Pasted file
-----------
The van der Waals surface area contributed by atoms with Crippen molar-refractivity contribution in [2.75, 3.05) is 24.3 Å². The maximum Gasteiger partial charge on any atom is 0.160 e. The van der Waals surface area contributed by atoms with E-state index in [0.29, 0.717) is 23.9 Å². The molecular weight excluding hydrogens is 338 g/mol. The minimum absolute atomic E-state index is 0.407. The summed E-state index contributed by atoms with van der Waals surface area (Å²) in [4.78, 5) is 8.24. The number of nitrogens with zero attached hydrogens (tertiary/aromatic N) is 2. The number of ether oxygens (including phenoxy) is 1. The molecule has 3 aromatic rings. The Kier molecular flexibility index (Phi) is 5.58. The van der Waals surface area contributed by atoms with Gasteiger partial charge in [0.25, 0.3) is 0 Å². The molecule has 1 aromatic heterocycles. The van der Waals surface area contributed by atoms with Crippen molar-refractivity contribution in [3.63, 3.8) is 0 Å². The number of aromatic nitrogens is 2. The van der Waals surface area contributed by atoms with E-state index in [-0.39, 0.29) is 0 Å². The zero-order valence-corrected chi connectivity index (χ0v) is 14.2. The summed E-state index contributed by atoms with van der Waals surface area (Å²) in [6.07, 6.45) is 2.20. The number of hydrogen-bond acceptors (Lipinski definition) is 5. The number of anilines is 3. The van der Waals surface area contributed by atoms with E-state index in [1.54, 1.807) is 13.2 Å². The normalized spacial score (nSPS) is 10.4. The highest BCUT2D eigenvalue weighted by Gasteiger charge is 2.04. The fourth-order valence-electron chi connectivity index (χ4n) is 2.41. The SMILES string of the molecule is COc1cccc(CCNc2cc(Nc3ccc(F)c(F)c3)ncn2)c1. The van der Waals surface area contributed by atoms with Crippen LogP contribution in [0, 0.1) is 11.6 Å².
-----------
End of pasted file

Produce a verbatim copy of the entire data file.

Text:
The van der Waals surface area contributed by atoms with Crippen molar-refractivity contribution in [2.75, 3.05) is 24.3 Å². The maximum Gasteiger partial charge on any atom is 0.160 e. The van der Waals surface area contributed by atoms with E-state index in [0.29, 0.717) is 23.9 Å². The molecular weight excluding hydrogens is 338 g/mol. The minimum absolute atomic E-state index is 0.407. The summed E-state index contributed by atoms with van der Waals surface area (Å²) in [4.78, 5) is 8.24. The number of nitrogens with zero attached hydrogens (tertiary/aromatic N) is 2. The number of ether oxygens (including phenoxy) is 1. The molecule has 3 aromatic rings. The Kier molecular flexibility index (Phi) is 5.58. The van der Waals surface area contributed by atoms with Gasteiger partial charge in [0.25, 0.3) is 0 Å². The molecule has 1 aromatic heterocycles. The van der Waals surface area contributed by atoms with Crippen molar-refractivity contribution in [3.63, 3.8) is 0 Å². The number of aromatic nitrogens is 2. The van der Waals surface area contributed by atoms with E-state index in [-0.39, 0.29) is 0 Å². The zero-order valence-corrected chi connectivity index (χ0v) is 14.2. The summed E-state index contributed by atoms with van der Waals surface area (Å²) in [6.07, 6.45) is 2.20. The number of hydrogen-bond acceptors (Lipinski definition) is 5. The number of anilines is 3. The van der Waals surface area contributed by atoms with E-state index in [1.54, 1.807) is 13.2 Å². The normalized spacial score (nSPS) is 10.4. The highest BCUT2D eigenvalue weighted by Gasteiger charge is 2.04. The fourth-order valence-electron chi connectivity index (χ4n) is 2.41. The SMILES string of the molecule is COc1cccc(CCNc2cc(Nc3ccc(F)c(F)c3)ncn2)c1. The van der Waals surface area contributed by atoms with Crippen LogP contribution in [0, 0.1) is 11.6 Å².